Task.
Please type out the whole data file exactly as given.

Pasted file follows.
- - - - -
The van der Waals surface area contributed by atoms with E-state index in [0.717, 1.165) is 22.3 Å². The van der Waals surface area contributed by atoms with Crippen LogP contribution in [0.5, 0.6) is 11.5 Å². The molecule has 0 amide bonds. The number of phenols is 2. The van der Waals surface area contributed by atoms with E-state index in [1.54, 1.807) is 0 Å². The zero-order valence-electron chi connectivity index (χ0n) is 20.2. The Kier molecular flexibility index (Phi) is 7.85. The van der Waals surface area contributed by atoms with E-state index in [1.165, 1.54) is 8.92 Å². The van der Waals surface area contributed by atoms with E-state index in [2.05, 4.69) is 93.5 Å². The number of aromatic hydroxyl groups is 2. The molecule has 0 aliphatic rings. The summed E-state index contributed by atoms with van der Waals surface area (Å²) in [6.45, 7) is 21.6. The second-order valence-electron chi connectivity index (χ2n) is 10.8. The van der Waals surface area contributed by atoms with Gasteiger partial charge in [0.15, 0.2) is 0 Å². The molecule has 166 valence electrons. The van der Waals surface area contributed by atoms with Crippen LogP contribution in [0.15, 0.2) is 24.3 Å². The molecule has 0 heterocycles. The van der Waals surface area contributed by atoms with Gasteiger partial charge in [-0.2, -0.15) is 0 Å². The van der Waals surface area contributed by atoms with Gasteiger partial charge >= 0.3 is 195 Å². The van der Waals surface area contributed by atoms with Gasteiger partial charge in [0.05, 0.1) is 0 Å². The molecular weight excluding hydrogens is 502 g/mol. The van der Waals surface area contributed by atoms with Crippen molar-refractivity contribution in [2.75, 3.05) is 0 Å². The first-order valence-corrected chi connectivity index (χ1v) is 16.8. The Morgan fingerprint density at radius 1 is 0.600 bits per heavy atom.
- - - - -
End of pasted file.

The van der Waals surface area contributed by atoms with E-state index in [0.717, 1.165) is 22.3 Å². The van der Waals surface area contributed by atoms with Crippen LogP contribution in [0.5, 0.6) is 11.5 Å². The molecule has 0 amide bonds. The number of phenols is 2. The van der Waals surface area contributed by atoms with E-state index in [1.54, 1.807) is 0 Å². The zero-order valence-electron chi connectivity index (χ0n) is 20.2. The Kier molecular flexibility index (Phi) is 7.85. The van der Waals surface area contributed by atoms with E-state index in [1.165, 1.54) is 8.92 Å². The van der Waals surface area contributed by atoms with E-state index in [2.05, 4.69) is 93.5 Å². The number of aromatic hydroxyl groups is 2. The molecule has 0 aliphatic rings. The summed E-state index contributed by atoms with van der Waals surface area (Å²) in [6.45, 7) is 21.6. The second-order valence-electron chi connectivity index (χ2n) is 10.8. The van der Waals surface area contributed by atoms with Gasteiger partial charge in [0.15, 0.2) is 0 Å². The molecule has 166 valence electrons. The van der Waals surface area contributed by atoms with Crippen LogP contribution in [0.15, 0.2) is 24.3 Å². The molecule has 0 heterocycles. The van der Waals surface area contributed by atoms with Gasteiger partial charge in [-0.2, -0.15) is 0 Å². The van der Waals surface area contributed by atoms with Gasteiger partial charge >= 0.3 is 195 Å². The van der Waals surface area contributed by atoms with Gasteiger partial charge in [0.05, 0.1) is 0 Å². The molecular weight excluding hydrogens is 502 g/mol. The van der Waals surface area contributed by atoms with Crippen molar-refractivity contribution in [2.75, 3.05) is 0 Å². The first-order valence-corrected chi connectivity index (χ1v) is 16.8. The Morgan fingerprint density at radius 1 is 0.600 bits per heavy atom.